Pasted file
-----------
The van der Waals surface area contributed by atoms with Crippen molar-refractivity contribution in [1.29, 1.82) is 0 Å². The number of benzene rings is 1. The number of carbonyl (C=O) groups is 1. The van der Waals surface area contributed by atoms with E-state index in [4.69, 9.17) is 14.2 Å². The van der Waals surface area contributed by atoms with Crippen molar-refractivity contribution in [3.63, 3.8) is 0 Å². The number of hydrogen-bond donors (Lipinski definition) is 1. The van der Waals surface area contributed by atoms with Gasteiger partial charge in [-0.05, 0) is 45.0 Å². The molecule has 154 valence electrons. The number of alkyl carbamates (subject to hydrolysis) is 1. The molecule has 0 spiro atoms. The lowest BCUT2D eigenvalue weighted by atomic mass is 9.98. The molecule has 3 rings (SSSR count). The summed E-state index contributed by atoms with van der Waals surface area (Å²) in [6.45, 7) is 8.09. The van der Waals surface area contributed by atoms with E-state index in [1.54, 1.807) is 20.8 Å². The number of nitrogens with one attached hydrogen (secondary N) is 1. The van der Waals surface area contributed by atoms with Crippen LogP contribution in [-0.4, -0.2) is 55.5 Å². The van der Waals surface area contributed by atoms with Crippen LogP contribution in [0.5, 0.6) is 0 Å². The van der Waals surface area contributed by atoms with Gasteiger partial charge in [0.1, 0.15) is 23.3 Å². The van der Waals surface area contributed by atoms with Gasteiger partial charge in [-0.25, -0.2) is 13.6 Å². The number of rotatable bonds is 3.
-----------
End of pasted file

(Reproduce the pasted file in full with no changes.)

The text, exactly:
The van der Waals surface area contributed by atoms with Crippen molar-refractivity contribution in [1.29, 1.82) is 0 Å². The number of benzene rings is 1. The number of carbonyl (C=O) groups is 1. The van der Waals surface area contributed by atoms with E-state index in [4.69, 9.17) is 14.2 Å². The van der Waals surface area contributed by atoms with Crippen molar-refractivity contribution in [3.63, 3.8) is 0 Å². The number of hydrogen-bond donors (Lipinski definition) is 1. The van der Waals surface area contributed by atoms with Gasteiger partial charge in [-0.05, 0) is 45.0 Å². The molecule has 154 valence electrons. The number of alkyl carbamates (subject to hydrolysis) is 1. The molecule has 0 spiro atoms. The lowest BCUT2D eigenvalue weighted by atomic mass is 9.98. The molecule has 3 rings (SSSR count). The summed E-state index contributed by atoms with van der Waals surface area (Å²) in [6.45, 7) is 8.09. The van der Waals surface area contributed by atoms with E-state index in [1.54, 1.807) is 20.8 Å². The number of nitrogens with one attached hydrogen (secondary N) is 1. The van der Waals surface area contributed by atoms with Crippen LogP contribution in [-0.4, -0.2) is 55.5 Å². The van der Waals surface area contributed by atoms with Crippen LogP contribution in [0.5, 0.6) is 0 Å². The van der Waals surface area contributed by atoms with Gasteiger partial charge in [0.1, 0.15) is 23.3 Å². The van der Waals surface area contributed by atoms with Gasteiger partial charge in [-0.25, -0.2) is 13.6 Å². The number of rotatable bonds is 3.